Skip to comments.Pope changes Rosary
Posted on 10/16/2002 7:13:23 AM PDT by meandog
Pope John Paul II marks 24th anniversary of his papacy
VATICAN CITY (AP) Pope John Paul II marked the 24th anniversary of the start of his papacy with a prayer for strength Wednesday, asking the Virgin Mary to help him continue in his mission.
Pope John Paul II, who will celebrate the 24th year of his papacy, has announced he will make changes in the Rosary.
Tens of thousands of pilgrims cheered, waved Polish flags and held up white handkerchiefs as the 82-year-old pope was driven into St. Peter's Square.
He announced he was making changes in the Rosary, a series of prayers said by Catholics using sets of beads, signing the document as he sat on the steps of St. Peter's Basilica. He also announced the beginning of the Year of the Rosary.
In making the changes to the Rosary, John Paul said recently that he wanted Catholics to "rediscover the beauty and depth of this prayer."
The frail pope, who has repeatedly brushed aside reports that he might step down, recalled words said during his August trip to Poland, when he asked the Virgin Mary for the strength "in body and spirit" to continue his mission "until the end."
"I repeat those words today, giving thanks to God for the 24 years of my service to the Church in the See of Peter," he said. "I once again entrust to the Blessed Virgin my future."
He is already one of the longest serving popes in history and has outlived many of those seen as possible successors.
"It's the start of the 25th year of John Paul's pontificate," the Vatican newspaper L'Osservatore Romano declared in a special edition, as if to emphasize the pope's resolve.
The day was a Vatican holiday, but his fellow Poles were planning to mark the occasion by serenading below his window in St. Peter's Square, and John Paul went ahead with his regular general audience.
The Vatican issued a spate of statistics to underscore the records of his papacy including 98 foreign trips covering 742,020 miles, elevating 464 saints and holding 1,430 audiences and meetings with political leaders.
Only four popes have served longer than John Paul, and he is closing in on two of them. By Vatican count, the record is held by St. Peter, the first pope, listed as serving either 30 or 37 years.
The pope is frail, suffering from the symptoms of Parkinson's disease, as well as knee and hip problems. Vatican officials improvise to accommodate his ailments, now wheeling him around during public appearances on a cart-like vehicle.
Although a proposed trip to the Philippines in January has been ruled out, a sign that John Paul is slowing down, Vatican officials insist that the most traveled pope in history will continue foreign pilgrimages with a visit to Croatia next spring.
EXODUS 20:1-3--AND God spake all these words, saying I am the Lord thy God, which have brought thee out of the land of Egypt, out of the house of bondage.
Thou shalt have no other gods before me...
Is it immoral to ask anyone for help under any circumstances, because a helping hand is idol-worship?
Please elucidate your muddled thinking.
Did I miss something? What specific changes is he making?
These new mysteries focus on the events which revealed Christ's divinity and mission: His Baptism, His first miracle, His announcement of His Father's Kingdom, His Transfiguration and His Institution of the Blessed Sacrament.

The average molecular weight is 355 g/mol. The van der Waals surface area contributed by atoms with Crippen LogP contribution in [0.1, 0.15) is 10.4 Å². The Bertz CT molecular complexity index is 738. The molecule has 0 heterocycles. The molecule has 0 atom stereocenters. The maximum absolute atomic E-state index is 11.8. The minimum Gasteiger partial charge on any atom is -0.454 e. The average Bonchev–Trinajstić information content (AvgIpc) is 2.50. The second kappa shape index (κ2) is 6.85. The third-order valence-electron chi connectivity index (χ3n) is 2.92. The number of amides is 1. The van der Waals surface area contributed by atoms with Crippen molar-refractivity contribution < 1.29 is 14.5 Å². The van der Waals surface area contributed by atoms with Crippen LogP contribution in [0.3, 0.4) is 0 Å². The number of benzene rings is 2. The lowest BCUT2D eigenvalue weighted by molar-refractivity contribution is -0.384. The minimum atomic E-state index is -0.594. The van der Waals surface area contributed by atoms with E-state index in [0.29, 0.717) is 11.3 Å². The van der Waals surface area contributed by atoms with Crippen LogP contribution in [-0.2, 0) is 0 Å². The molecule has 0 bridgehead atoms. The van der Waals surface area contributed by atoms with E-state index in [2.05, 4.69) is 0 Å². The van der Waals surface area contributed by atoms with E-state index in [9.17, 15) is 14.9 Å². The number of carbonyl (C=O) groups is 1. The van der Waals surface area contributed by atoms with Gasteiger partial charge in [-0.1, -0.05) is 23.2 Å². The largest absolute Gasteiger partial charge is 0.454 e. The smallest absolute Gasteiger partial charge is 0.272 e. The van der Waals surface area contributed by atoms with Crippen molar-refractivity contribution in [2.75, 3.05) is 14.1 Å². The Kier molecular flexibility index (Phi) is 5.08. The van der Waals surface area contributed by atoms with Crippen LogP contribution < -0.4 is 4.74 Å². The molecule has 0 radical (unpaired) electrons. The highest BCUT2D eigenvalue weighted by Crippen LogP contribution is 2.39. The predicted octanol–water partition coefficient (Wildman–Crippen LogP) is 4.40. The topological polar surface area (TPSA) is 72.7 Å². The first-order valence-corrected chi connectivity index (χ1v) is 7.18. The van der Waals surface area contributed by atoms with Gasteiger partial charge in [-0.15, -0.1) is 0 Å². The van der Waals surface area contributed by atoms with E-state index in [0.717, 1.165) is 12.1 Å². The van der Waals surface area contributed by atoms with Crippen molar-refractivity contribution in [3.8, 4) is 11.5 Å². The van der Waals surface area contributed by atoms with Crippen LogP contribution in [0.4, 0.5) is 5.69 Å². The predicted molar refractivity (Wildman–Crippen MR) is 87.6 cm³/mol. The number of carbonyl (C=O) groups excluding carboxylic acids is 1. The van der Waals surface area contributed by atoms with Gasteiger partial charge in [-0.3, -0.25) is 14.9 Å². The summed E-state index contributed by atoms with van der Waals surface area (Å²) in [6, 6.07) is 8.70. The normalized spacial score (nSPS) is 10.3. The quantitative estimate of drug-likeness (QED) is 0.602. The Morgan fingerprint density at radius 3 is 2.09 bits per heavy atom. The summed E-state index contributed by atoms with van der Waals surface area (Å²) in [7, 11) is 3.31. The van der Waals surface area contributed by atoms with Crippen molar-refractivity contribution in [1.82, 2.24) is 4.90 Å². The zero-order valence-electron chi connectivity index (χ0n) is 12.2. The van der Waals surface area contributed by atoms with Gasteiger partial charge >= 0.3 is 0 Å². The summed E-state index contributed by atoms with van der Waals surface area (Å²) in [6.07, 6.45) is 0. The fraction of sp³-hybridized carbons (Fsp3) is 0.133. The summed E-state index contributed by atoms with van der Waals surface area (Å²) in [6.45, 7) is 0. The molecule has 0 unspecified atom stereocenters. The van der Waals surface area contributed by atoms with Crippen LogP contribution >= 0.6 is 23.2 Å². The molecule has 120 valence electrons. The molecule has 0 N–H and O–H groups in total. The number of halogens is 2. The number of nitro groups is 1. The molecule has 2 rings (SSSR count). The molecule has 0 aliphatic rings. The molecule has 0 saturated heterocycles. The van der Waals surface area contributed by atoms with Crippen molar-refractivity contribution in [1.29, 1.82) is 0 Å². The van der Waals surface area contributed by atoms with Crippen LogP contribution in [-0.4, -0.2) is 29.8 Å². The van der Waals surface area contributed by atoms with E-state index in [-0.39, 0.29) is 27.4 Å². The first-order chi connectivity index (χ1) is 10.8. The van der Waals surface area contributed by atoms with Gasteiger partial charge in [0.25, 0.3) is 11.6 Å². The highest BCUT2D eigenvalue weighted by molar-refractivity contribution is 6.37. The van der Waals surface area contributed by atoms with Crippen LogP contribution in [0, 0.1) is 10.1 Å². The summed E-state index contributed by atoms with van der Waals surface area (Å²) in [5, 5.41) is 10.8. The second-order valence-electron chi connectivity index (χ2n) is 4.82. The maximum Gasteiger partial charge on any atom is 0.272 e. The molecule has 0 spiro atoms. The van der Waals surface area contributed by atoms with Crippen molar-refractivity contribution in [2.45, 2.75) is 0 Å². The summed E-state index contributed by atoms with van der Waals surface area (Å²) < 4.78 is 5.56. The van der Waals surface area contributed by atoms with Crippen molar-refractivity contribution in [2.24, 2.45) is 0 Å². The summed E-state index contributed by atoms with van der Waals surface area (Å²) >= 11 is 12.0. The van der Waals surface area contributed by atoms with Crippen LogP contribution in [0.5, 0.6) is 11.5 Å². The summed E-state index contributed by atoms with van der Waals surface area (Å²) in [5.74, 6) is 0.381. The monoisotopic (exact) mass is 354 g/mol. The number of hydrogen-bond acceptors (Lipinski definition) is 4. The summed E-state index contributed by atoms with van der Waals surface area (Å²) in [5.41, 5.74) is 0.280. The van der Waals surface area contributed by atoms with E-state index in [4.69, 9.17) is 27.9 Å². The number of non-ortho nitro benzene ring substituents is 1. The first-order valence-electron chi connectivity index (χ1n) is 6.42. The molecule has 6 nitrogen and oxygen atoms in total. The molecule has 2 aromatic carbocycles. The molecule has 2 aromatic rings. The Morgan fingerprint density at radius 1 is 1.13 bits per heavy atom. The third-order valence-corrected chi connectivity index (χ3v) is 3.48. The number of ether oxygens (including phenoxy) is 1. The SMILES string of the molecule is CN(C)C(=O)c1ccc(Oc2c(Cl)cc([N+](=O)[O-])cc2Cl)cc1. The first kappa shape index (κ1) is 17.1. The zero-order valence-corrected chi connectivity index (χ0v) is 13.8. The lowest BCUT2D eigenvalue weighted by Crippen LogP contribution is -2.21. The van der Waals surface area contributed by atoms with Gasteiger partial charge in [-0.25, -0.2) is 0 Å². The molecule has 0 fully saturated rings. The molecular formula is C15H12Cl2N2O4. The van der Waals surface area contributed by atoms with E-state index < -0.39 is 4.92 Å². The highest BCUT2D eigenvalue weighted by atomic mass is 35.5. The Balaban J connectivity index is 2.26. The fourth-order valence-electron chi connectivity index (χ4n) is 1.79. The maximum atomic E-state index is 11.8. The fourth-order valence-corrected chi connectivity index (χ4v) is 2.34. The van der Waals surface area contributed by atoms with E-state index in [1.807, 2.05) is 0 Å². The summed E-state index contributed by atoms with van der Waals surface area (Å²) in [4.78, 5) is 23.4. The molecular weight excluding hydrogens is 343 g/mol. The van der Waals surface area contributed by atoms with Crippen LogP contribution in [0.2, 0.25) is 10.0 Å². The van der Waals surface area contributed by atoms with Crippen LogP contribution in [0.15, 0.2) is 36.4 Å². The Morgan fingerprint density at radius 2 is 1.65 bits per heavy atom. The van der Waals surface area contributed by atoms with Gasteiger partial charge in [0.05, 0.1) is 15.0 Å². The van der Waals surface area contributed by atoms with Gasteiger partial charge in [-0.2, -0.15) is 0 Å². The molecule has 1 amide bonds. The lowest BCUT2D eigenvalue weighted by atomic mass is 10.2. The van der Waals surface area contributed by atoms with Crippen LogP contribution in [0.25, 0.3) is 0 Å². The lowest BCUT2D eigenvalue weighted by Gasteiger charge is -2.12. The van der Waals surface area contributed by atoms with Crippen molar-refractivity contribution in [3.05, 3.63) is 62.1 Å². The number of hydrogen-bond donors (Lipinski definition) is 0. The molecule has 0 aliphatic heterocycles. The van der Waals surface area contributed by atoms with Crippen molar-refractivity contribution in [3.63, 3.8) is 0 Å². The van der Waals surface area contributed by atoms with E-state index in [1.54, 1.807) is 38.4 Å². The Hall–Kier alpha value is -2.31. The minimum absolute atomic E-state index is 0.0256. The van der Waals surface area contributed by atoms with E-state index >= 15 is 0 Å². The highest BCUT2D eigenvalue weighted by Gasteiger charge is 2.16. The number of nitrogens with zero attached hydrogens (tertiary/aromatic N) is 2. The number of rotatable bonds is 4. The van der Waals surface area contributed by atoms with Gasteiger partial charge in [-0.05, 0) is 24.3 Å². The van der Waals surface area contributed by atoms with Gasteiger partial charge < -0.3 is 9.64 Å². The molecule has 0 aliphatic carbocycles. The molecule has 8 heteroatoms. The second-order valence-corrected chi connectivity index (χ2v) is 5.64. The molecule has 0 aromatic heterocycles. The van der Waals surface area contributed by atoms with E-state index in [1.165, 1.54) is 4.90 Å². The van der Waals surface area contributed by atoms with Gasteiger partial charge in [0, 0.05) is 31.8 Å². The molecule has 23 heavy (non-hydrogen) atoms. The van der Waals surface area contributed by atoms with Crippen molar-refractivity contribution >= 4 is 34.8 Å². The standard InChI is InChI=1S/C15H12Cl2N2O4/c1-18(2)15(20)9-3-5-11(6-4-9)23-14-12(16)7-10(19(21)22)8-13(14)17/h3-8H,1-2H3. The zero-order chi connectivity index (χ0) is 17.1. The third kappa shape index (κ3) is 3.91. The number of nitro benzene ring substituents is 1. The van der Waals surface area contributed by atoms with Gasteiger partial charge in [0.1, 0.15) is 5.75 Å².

Pope John Paul repeats that fundamental message several times in his apostolic letter. He writes: "With the Rosary, the Christian people sits at the school of Mary and is led to contemplate the beauty on the face of Christ and to experience the depths of his love." And later he adds: "To recite the Rosary is nothing other than to contemplate with Mary the face of Christ."
You speak of the heretical schsimatic followers of the mad german monk. I used to fault the Catholics for their "vain repetitions" of invocations to the mother goddess. However, I now notice how charismatic services also sing endless repetitive sentance fragments to induce altered states of consciousness. So, there's always room for improvement!
An earlier thread on this topic, which is still current on the religion forum devolved almost instantly into boilerplate ugliness from the protestant side. You'd think people who claim to be Christians would speak positively about meditating on significant events in the life of Jesus Christ. You might even expect a lengthy thread filled with scriptural and patristic discussion of the significance of those events. But Nnnoooooo, that's too much to hope for. Maybe we can make this thread turn out better.
The Rosary is a series of prayers, many dedicated to the Virgin Mary, that are recited over and over again with the help of sets of beads that the faithful hold.
Traditionally, Catholics are supposed to contemplate three periods, or mysteries, of Christ's life as they recite the prayers: the joyous mysteries of his birth, the sorrowful mysteries of his crucifixion, and the glorious mysteries of his resurrection.
On Wednesday, John Paul proposed adding another set of mysteries: the "mysteries of light," which highlight five different periods of Christ's life.
They are: his baptism; the wedding feast at Cana, where according to the Bible, he transformed water into wine; his proclamation of the coming of the Kingdom of God; the Transfiguration, when God commanded the apostles to listen to Christ; and the institution of the Eucharist.
Because that's exactly the subtle way the Evil One prefers to deceive the Church -- prayers to anyone (Mary, the Saints, the Pope, our dearly departed) or anything (amulets, charms, idols, statues) BUT to the Father or the Son or the Holy Spirit is indeed an abomination according to scripture.
Hmm. I wonder if the Big Three are going to become the Big Four.
Who wants "it"? We get Him, Jesus Christ, True God and True Man, though. You're welcome to join us.
Keep in mind some of us protestants hold Catholic sympathies - so dont wield that "heretical" brush too widely my kind brother - though you are right to paint the calvinist as such
The wedding couple at Canaan asked Mary for help, and she asked her Son Jesus to help them. Did not Jesus say it was not His time, yet He still performed the miracle.
Mary is the "Mother of God". Is also the only woman addressed by an angel as being "full of grace", and when her cousin Elizabeth met her (when Elizabeth had the unborn John the Baptist in her womb), Elizabeth said that the baby leap in her womb. Elizabeth said that she was also "Blessed among all women" -- and rightly so -- for she was the Mother of God -- the Word Incarnate as the Gospel of John refers to Jesus.